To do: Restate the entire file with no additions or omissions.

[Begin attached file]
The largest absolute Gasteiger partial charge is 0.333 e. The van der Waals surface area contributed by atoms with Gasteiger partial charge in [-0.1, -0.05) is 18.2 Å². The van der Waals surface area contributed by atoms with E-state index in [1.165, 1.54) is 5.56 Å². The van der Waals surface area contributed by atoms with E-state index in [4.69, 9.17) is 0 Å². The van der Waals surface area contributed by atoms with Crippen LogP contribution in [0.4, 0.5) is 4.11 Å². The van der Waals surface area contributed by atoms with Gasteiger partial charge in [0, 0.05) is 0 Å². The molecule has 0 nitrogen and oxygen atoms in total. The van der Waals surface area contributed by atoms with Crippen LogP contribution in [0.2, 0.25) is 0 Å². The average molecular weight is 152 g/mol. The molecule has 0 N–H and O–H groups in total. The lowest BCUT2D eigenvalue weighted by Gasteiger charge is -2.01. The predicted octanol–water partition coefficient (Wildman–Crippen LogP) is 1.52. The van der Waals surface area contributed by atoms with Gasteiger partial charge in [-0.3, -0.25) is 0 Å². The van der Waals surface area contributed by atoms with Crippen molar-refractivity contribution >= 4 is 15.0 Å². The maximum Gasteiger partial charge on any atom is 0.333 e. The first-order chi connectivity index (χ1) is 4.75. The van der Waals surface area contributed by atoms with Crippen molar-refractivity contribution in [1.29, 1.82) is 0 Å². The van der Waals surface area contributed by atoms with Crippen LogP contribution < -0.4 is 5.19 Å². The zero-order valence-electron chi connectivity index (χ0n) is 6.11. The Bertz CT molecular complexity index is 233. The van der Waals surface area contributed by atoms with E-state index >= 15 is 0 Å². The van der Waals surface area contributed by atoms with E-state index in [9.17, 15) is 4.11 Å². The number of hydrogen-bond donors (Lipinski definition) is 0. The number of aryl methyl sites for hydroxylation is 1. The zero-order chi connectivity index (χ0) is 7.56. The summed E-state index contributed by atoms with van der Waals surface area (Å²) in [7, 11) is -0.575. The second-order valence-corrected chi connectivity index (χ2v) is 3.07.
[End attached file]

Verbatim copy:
The largest absolute Gasteiger partial charge is 0.333 e. The van der Waals surface area contributed by atoms with Gasteiger partial charge in [-0.1, -0.05) is 18.2 Å². The van der Waals surface area contributed by atoms with E-state index in [1.165, 1.54) is 5.56 Å². The van der Waals surface area contributed by atoms with E-state index in [4.69, 9.17) is 0 Å². The van der Waals surface area contributed by atoms with Crippen LogP contribution in [0.4, 0.5) is 4.11 Å². The van der Waals surface area contributed by atoms with Gasteiger partial charge in [0, 0.05) is 0 Å². The molecule has 0 nitrogen and oxygen atoms in total. The van der Waals surface area contributed by atoms with Crippen LogP contribution in [0.2, 0.25) is 0 Å². The average molecular weight is 152 g/mol. The molecule has 0 N–H and O–H groups in total. The lowest BCUT2D eigenvalue weighted by Gasteiger charge is -2.01. The predicted octanol–water partition coefficient (Wildman–Crippen LogP) is 1.52. The van der Waals surface area contributed by atoms with Gasteiger partial charge in [-0.3, -0.25) is 0 Å². The van der Waals surface area contributed by atoms with Crippen molar-refractivity contribution >= 4 is 15.0 Å². The maximum Gasteiger partial charge on any atom is 0.333 e. The first-order chi connectivity index (χ1) is 4.75. The van der Waals surface area contributed by atoms with Crippen molar-refractivity contribution in [1.29, 1.82) is 0 Å². The van der Waals surface area contributed by atoms with Crippen LogP contribution < -0.4 is 5.19 Å². The zero-order valence-electron chi connectivity index (χ0n) is 6.11. The Bertz CT molecular complexity index is 233. The van der Waals surface area contributed by atoms with E-state index >= 15 is 0 Å². The van der Waals surface area contributed by atoms with E-state index in [9.17, 15) is 4.11 Å². The number of hydrogen-bond donors (Lipinski definition) is 0. The number of aryl methyl sites for hydroxylation is 1. The zero-order chi connectivity index (χ0) is 7.56. The summed E-state index contributed by atoms with van der Waals surface area (Å²) in [7, 11) is -0.575. The second-order valence-corrected chi connectivity index (χ2v) is 3.07.